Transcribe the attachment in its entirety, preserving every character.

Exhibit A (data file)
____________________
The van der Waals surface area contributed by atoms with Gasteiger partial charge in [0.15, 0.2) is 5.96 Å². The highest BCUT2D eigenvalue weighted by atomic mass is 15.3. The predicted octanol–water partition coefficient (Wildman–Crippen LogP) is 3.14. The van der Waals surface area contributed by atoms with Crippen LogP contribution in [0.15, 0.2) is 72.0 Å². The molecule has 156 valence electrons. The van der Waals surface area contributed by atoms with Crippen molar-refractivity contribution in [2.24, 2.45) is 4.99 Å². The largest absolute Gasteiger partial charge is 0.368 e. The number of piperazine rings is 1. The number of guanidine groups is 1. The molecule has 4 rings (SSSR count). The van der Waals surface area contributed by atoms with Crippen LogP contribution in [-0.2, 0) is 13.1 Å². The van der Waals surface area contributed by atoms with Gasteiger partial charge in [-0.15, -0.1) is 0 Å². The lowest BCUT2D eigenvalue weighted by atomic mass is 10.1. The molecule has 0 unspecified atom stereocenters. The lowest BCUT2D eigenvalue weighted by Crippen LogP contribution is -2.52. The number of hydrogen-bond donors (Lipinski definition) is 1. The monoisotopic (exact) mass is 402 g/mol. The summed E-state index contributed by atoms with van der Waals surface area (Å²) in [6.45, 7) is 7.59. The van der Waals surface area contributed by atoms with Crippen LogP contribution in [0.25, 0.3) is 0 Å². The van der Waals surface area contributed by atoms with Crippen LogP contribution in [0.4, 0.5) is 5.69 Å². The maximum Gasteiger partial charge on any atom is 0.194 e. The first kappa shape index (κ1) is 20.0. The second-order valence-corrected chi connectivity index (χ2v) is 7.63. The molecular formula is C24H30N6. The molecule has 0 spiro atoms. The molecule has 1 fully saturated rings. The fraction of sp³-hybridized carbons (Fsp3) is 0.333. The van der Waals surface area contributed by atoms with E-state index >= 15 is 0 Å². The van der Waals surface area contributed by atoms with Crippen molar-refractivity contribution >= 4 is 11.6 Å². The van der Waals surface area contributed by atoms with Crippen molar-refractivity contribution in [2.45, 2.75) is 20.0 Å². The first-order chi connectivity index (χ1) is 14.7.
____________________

The van der Waals surface area contributed by atoms with Gasteiger partial charge in [0.15, 0.2) is 5.96 Å². The highest BCUT2D eigenvalue weighted by atomic mass is 15.3. The predicted octanol–water partition coefficient (Wildman–Crippen LogP) is 3.14. The van der Waals surface area contributed by atoms with Crippen LogP contribution in [0.15, 0.2) is 72.0 Å². The molecule has 156 valence electrons. The van der Waals surface area contributed by atoms with Crippen molar-refractivity contribution in [2.24, 2.45) is 4.99 Å². The largest absolute Gasteiger partial charge is 0.368 e. The number of piperazine rings is 1. The number of guanidine groups is 1. The molecule has 4 rings (SSSR count). The van der Waals surface area contributed by atoms with Crippen LogP contribution in [-0.2, 0) is 13.1 Å². The van der Waals surface area contributed by atoms with Gasteiger partial charge in [-0.15, -0.1) is 0 Å². The lowest BCUT2D eigenvalue weighted by atomic mass is 10.1. The molecule has 0 unspecified atom stereocenters. The lowest BCUT2D eigenvalue weighted by Crippen LogP contribution is -2.52. The number of hydrogen-bond donors (Lipinski definition) is 1. The monoisotopic (exact) mass is 402 g/mol. The summed E-state index contributed by atoms with van der Waals surface area (Å²) in [6.45, 7) is 7.59. The van der Waals surface area contributed by atoms with Crippen LogP contribution in [0.25, 0.3) is 0 Å². The van der Waals surface area contributed by atoms with Crippen LogP contribution in [0.4, 0.5) is 5.69 Å². The maximum Gasteiger partial charge on any atom is 0.194 e. The first kappa shape index (κ1) is 20.0. The second-order valence-corrected chi connectivity index (χ2v) is 7.63. The molecular formula is C24H30N6. The molecule has 0 spiro atoms. The molecule has 1 fully saturated rings. The fraction of sp³-hybridized carbons (Fsp3) is 0.333. The van der Waals surface area contributed by atoms with E-state index >= 15 is 0 Å². The van der Waals surface area contributed by atoms with Crippen molar-refractivity contribution >= 4 is 11.6 Å². The van der Waals surface area contributed by atoms with Crippen molar-refractivity contribution in [2.45, 2.75) is 20.0 Å². The first-order chi connectivity index (χ1) is 14.7.